Removing System Accounts. Stephen Gran wondered how system accounts should be treated upon removal if they were created upon package installation. Wouter Verhelst explained that it may be a good idea to leave the system user since arbitrary files could still be owned by it.

Right of Publicity. Branden Robinson explained why he is annoyed by no-advertising clauses in several licenses. In the United States, there are several legal remedies available to people whose names or likenesses are misappropriated for advertising or promotional purposes. In order to prevent similar misuse no special clause is needed. Branden seeks information on how this is handled in other countries in order discourage no-advertising clauses more actively.

IBM Public License. Frank Lichtenheld stomped over the IBM Public License again and wondered if it is suited for Debian. MJ Ray and Walter Landry raised some concerns. However, this license is already used for postfix as Steven Augart pointed out.

Sendmail Open Source License. Richard Nelson reported that a new license for sendmail is discussed and the authors are seeking feedback. In particular they want to know whether the new license is as acceptable as the sendmail 8 license. Henning Makholm and Nathanael Nerode asserted that a license is non-free if one is forced to go to San Francisco to defend ones innocence.

Concerned about new GPL Version. Antti-Juhani Kaijanaho is concerned about the Free Software Foundation (FSF) developing the next generation GNU General Public License (GPL). One of the rumours about potential changes involve a requirement to post sources of GPL'd software that is used to power a website, which would probably fail the Debian Free Software Guidelines. He also wondered whether differences about the GNU Free Documentation License are symptoms of a deeper difference of opinion between Debian and FSF.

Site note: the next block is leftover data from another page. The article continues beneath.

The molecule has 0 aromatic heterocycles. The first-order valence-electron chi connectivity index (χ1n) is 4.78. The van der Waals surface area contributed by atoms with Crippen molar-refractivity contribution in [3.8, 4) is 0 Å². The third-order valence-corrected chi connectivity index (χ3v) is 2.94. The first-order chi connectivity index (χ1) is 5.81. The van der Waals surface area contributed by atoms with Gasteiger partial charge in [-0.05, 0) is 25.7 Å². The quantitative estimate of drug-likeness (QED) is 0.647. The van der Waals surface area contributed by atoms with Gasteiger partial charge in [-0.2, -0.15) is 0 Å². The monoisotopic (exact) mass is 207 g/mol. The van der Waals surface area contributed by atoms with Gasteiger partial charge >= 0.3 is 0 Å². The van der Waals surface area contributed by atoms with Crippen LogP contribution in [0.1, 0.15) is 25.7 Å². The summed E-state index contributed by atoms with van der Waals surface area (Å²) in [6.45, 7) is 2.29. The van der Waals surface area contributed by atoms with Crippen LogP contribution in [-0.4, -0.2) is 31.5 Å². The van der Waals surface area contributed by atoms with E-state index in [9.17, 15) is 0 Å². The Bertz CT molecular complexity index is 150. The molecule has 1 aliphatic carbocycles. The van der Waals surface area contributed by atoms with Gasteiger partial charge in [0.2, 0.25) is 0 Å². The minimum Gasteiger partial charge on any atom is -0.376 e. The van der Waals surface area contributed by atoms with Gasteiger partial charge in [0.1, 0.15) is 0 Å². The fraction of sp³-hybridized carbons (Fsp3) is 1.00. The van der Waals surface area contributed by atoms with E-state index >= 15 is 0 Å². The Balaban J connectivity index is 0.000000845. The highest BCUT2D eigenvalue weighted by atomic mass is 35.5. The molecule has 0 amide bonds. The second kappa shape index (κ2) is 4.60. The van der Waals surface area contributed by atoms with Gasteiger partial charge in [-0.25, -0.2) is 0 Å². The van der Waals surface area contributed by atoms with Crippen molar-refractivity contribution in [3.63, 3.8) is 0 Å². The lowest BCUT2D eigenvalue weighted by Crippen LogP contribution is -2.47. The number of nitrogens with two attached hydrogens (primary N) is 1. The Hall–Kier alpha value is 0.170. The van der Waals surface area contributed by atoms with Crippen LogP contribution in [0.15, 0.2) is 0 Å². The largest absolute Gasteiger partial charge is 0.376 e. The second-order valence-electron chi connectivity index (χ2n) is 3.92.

Security Updates. You know the drill. Please make sure that you update your systems if you have any of these packages installed.

New or Noteworthy Packages. The following packages were added to the unstable Debian archive recently or contain important updates.

Debian Packages introduced last Week. Every day, a different Debian package is featured from the testing distribution. If you know about an obscure package you think others should also know about, send it to Andrew Sweger. Debian package a day introduced the following packages last week.

Orphaned Packages. 2 packages were orphaned this week and require a new maintainer. This makes a total of 159 orphaned packages. Many thanks to the previous maintainers who contributed to the Free Software community. Please see the WNPP pages for the full list, and please add a note to the bug report and retitle it to ITA: if you plan to take over a package.

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This issue of Debian Weekly News was edited by Thomas Viehmann, Andre Lehovich and Martin 'Joey' Schulze.